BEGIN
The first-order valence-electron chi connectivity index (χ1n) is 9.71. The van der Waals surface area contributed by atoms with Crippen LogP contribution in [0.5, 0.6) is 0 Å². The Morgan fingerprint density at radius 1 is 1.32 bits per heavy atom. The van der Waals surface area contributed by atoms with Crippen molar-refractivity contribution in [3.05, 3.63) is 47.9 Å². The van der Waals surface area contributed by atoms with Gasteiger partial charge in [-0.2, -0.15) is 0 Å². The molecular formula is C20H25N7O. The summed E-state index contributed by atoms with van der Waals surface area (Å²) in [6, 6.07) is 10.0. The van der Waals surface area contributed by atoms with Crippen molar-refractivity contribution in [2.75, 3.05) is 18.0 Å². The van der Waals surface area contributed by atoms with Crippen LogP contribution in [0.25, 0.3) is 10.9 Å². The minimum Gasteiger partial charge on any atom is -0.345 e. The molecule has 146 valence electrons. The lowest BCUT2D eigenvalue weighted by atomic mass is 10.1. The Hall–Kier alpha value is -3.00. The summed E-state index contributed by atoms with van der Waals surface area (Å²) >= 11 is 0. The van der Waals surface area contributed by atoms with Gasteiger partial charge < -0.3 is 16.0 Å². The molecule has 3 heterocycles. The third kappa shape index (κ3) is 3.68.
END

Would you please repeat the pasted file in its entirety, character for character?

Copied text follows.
The first-order valence-electron chi connectivity index (χ1n) is 9.71. The van der Waals surface area contributed by atoms with Crippen LogP contribution in [0.5, 0.6) is 0 Å². The Morgan fingerprint density at radius 1 is 1.32 bits per heavy atom. The van der Waals surface area contributed by atoms with Crippen molar-refractivity contribution in [3.05, 3.63) is 47.9 Å². The van der Waals surface area contributed by atoms with Gasteiger partial charge in [-0.2, -0.15) is 0 Å². The molecular formula is C20H25N7O. The summed E-state index contributed by atoms with van der Waals surface area (Å²) in [6, 6.07) is 10.0. The van der Waals surface area contributed by atoms with Crippen molar-refractivity contribution in [2.75, 3.05) is 18.0 Å². The van der Waals surface area contributed by atoms with Crippen LogP contribution in [0.25, 0.3) is 10.9 Å². The minimum Gasteiger partial charge on any atom is -0.345 e. The molecule has 146 valence electrons. The lowest BCUT2D eigenvalue weighted by atomic mass is 10.1. The Hall–Kier alpha value is -3.00. The summed E-state index contributed by atoms with van der Waals surface area (Å²) >= 11 is 0. The van der Waals surface area contributed by atoms with Gasteiger partial charge < -0.3 is 16.0 Å². The molecule has 3 heterocycles. The third kappa shape index (κ3) is 3.68.